Wednesday, June 29, 2005

Venezuela Proposes Caribbean Energy Cartel

Oh, sure, they won't call it a cartel, but Venezuelan egomaniac Hugo Chavez imagines his proposed Caribbean energy venture will have the salutory -- for him -- effect of booting foreign companies from the oil and gas fields of South and Central America:
Venezuelan President Hugo Chavez, Cuban President Fidel Castro and 14 other Caribbean delegations are expected to sign an accord later today creating PetroCaribe, said Rafael Ramirez, Venezuela's oil minister. Venezuela is touting PetroCaribe as a way to lower energy prices by cutting out third parties and speculators and lessen the influence of foreign oil companies.

``We will be free no matter what,'' Chavez, 50, said at a conference in Puerto La Cruz, Venezuela. ``We want to make an arc of energy cooperation in the region.''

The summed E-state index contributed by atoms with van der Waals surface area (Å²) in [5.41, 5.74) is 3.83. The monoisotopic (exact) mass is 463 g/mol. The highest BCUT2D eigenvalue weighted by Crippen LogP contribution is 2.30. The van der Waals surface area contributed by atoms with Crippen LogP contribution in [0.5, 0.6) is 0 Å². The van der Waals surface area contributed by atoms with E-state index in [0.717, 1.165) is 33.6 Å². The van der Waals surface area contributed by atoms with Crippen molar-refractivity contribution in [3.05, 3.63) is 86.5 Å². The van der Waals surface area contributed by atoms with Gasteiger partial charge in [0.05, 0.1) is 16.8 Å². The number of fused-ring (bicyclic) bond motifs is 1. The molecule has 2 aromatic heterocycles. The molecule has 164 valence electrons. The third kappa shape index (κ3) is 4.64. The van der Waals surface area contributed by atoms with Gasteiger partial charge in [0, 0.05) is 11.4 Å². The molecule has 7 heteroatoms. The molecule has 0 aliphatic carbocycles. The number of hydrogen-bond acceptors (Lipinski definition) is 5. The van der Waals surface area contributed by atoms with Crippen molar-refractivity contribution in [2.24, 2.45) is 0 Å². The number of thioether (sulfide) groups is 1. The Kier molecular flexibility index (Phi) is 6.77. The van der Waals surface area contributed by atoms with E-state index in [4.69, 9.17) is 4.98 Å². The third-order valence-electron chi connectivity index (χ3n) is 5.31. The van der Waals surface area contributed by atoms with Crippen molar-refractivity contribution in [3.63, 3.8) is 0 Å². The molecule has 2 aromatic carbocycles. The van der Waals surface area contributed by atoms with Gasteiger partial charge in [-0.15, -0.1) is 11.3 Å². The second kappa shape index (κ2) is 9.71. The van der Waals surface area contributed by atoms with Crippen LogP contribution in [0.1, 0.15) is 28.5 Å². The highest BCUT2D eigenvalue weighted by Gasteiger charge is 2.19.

Chavez, whose country has Latin America's largest oil reserves, has advocated greater cooperation to lessen the impact of higher energy costs on the region. He has also said Venezuela is seeking to diversify its oil customers to lessen dependence on the U.S., where it sells more than half of its oil.

Yes, and presumably so would some of these other countries. Trinidad and Tobago has remained silent on whether it would sign the treaty; the country produces a simply staggering amount of anhydrous ammonia, 90% of which is exported. The other "planned" signatories include Belize, Guyana, Suriname, Cuba, Jamaica, and the Dominican Republic.

It's hard to look at this and not think Chavez is bearbaiting the U.S.